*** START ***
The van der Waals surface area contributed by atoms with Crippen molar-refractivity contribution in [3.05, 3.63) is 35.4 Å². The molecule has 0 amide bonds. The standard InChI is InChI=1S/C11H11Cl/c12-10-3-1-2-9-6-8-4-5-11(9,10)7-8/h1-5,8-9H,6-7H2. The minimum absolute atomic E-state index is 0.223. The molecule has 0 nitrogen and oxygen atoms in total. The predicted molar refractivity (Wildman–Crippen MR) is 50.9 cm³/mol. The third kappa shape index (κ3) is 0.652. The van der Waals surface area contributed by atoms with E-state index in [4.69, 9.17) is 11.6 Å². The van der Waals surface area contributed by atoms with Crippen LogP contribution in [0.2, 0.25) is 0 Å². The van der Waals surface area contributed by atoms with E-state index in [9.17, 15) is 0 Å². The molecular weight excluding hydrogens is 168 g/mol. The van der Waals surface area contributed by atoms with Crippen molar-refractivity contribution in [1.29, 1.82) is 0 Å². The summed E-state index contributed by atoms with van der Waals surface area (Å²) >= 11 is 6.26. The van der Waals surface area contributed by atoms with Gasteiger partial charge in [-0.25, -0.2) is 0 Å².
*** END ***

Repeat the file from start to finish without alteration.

The van der Waals surface area contributed by atoms with Crippen molar-refractivity contribution in [3.05, 3.63) is 35.4 Å². The molecule has 0 amide bonds. The standard InChI is InChI=1S/C11H11Cl/c12-10-3-1-2-9-6-8-4-5-11(9,10)7-8/h1-5,8-9H,6-7H2. The minimum absolute atomic E-state index is 0.223. The molecule has 0 nitrogen and oxygen atoms in total. The predicted molar refractivity (Wildman–Crippen MR) is 50.9 cm³/mol. The third kappa shape index (κ3) is 0.652. The van der Waals surface area contributed by atoms with E-state index in [4.69, 9.17) is 11.6 Å². The van der Waals surface area contributed by atoms with Crippen LogP contribution in [0.2, 0.25) is 0 Å². The van der Waals surface area contributed by atoms with E-state index in [9.17, 15) is 0 Å². The molecular weight excluding hydrogens is 168 g/mol. The van der Waals surface area contributed by atoms with Crippen molar-refractivity contribution in [1.29, 1.82) is 0 Å². The summed E-state index contributed by atoms with van der Waals surface area (Å²) >= 11 is 6.26. The van der Waals surface area contributed by atoms with Gasteiger partial charge in [-0.25, -0.2) is 0 Å².